So why have lobbyists and the work they do become a campaign hot button? For opposing views, we turn to Joan Claybrook, the president of Public Citizen, a nonprofit consumer advocacy group, and Paul Miller, former president of the American League of Lobbyists. He now owns his own lobbying shop, Miller/Wenhold Capitol Strategies.
Lobbyists influence politicians
GWEN IFILL: Joan Claybrook, why does it matter whether campaigns employ or take advice from lobbyists or not?
JOAN CLAYBROOK, Public Citizen: Well, because lobbyists give money, as well as lobby. And members of Congress and presidential candidates are likely to listen to the lobbyists. They're very smart; they know what's going on.
But, also, the lobbyists raise money for them. And when they raise money, then the candidates often will listen to them and give them -- and particularly when they become a member of Congress or become a president -- they'll listen to them and they'll do favors for them.
And it's not just favors, per se, but it's a circle: get money, do favors, get money, do favors. And so that sets the policy of the Congress, sets the policy of the presidential efforts and term.
And so what we're concerned about as public interest lobbyists is we don't give money. We just argue the merits. We think that the merits ought to be what determines the policies of the United States. And that's why we favor public funding of elections.
GWEN IFILL: Paul Miller, is there always a quid pro quo like she describes?
PAUL MILLER, American League of Lobbyists: No, what Joan just described is no different than what the American people are doing as a whole. Mr. Obama talks about the number of people on the grassroots side of it who donated to his campaign.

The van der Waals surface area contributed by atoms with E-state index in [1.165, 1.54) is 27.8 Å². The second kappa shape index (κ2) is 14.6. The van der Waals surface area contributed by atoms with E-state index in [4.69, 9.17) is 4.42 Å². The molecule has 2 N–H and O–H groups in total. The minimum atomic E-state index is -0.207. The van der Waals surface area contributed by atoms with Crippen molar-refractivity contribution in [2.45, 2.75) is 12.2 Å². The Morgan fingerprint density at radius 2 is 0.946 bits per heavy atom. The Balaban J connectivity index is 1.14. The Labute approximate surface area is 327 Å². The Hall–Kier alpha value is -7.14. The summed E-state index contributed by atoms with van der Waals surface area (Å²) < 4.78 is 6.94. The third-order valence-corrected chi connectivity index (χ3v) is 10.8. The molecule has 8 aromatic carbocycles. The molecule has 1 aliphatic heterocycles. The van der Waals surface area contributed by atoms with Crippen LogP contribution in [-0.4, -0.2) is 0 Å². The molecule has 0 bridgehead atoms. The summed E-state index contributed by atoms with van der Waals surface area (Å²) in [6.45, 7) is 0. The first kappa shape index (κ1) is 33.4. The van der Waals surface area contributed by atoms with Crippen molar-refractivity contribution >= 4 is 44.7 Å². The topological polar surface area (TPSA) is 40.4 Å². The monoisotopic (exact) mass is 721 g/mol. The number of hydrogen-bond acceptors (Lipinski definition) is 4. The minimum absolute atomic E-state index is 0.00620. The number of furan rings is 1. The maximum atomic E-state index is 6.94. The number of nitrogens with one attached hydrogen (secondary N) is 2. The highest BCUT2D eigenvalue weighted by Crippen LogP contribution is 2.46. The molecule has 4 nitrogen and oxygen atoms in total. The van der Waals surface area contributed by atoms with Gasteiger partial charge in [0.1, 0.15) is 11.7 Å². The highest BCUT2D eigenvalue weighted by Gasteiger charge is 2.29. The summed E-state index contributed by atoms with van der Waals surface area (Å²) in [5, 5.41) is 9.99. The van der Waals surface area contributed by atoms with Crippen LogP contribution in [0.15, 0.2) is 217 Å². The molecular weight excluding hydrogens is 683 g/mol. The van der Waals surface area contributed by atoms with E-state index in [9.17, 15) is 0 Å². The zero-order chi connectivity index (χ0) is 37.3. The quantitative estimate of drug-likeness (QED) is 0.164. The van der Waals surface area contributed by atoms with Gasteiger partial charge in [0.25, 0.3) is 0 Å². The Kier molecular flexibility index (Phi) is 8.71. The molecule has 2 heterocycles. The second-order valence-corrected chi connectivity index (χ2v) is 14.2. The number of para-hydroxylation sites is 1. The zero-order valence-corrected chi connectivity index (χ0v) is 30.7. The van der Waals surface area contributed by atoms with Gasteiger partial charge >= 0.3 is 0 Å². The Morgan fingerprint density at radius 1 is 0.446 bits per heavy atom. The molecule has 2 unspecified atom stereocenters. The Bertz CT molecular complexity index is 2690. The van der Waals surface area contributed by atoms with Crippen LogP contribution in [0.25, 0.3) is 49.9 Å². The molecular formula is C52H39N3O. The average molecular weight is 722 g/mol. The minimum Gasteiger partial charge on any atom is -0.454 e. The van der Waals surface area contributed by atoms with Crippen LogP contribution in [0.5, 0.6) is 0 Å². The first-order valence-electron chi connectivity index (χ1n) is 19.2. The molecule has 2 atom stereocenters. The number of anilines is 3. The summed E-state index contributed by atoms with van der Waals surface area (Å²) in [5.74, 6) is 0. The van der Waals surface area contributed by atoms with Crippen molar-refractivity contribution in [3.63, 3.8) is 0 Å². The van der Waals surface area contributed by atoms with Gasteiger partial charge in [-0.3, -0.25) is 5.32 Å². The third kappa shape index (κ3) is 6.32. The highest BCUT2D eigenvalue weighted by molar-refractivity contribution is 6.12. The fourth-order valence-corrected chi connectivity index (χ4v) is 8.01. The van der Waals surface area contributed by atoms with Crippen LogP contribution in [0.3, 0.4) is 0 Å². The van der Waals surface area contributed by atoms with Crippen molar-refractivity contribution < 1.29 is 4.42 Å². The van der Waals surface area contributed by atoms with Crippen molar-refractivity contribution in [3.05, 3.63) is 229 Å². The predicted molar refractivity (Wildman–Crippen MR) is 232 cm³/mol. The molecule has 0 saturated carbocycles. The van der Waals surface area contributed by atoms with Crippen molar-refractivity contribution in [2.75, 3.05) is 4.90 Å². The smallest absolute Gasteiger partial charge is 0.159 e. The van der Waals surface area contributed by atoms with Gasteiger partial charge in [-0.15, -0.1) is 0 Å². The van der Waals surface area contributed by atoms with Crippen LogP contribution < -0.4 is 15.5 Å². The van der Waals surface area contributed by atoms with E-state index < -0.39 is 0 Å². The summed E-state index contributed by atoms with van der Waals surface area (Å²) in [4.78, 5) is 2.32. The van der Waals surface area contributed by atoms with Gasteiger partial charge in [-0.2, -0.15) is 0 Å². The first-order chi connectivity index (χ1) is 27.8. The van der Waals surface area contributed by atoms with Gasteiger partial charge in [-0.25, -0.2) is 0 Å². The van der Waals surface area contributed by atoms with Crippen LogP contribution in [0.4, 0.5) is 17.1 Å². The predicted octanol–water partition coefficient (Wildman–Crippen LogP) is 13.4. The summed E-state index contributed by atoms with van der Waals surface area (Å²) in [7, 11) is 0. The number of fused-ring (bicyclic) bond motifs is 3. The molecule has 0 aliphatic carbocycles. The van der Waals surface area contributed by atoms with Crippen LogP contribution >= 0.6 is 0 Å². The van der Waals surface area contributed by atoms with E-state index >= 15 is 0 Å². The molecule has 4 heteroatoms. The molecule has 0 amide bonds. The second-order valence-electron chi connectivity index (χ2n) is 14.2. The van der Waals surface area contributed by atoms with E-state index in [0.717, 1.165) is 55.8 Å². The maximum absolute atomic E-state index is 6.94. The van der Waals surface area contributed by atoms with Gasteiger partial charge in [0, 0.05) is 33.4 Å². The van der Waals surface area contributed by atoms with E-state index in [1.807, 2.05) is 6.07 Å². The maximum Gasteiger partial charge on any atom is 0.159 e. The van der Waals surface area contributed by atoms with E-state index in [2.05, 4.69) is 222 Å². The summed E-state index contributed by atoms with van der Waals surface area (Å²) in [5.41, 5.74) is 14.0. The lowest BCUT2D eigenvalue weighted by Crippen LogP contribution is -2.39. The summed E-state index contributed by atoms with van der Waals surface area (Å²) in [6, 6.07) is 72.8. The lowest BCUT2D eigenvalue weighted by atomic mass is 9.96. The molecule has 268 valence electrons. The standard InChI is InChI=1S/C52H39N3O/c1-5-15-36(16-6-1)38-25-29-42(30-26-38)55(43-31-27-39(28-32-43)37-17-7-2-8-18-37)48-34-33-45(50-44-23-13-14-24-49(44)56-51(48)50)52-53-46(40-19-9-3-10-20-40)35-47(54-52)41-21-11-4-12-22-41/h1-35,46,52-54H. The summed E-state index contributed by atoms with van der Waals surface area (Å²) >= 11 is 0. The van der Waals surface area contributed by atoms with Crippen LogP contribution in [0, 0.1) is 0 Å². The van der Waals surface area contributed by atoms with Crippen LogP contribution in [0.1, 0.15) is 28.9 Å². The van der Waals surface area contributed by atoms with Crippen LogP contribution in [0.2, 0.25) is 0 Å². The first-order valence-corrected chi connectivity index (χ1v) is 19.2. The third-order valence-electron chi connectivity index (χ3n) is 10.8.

People support candidates because they believe in the issues. That's no different than lobbyists do. They represent various interests, and those interests are before members of Congress. They just can't afford themselves the opportunity to be here, so they do hire professional lobbyists.
Yes, we do donate campaign contributions, and many members ask us to raise money. That's, I think, a part of this hypocrisy that we're seeing now.
Remember, all these candidates who talk about change are the pulling the old playbooks from the past of gutter politics of saying now, in order to win the election, we need to bash lobbyists. But yet tomorrow they'll call us and ask for campaign contributions.
GWEN IFILL: You're saying that Barack Obama is asking for campaign contributions as he's saying this?PAUL MILLER: He will say, "I don't take money from PACs or federal lobbyists." But if you look, he has taken money from state lobbyists, I am told. And if you -- he is not taking it from us, but he'll take it from my wife. He'll ask people like us to help them raise money from our clients and things of that nature. So the money's not just coming from average Joe citizen.
'Crooked system' tied to campaigns
GWEN IFILL: Let's go back to the money a moment and talk about the job it is that lobbyists do. We heard Hillary Clinton say some of these people are representing nurses, some of these people are representing causes which no one has -- which aren't necessarily partisan causes. What's wrong with that?
JOAN CLAYBROOK: Well, the issue is the money. The real issue here is the money, and so that's why there needs to be public funding of elections, because if you have public funding of elections, then the members of Congress or presidents don't spend all their time raising money. They don't incur the obligation to listen to, give access to the lobbyists.
GWEN IFILL: But didn't the Supreme Court say that money is a free speech issue?
JOAN CLAYBROOK: Well, they said it, but I don't think most Americans believe that, because most Americans can't afford to give money for campaign contributions...
PAUL MILLER: But it's not true. If you...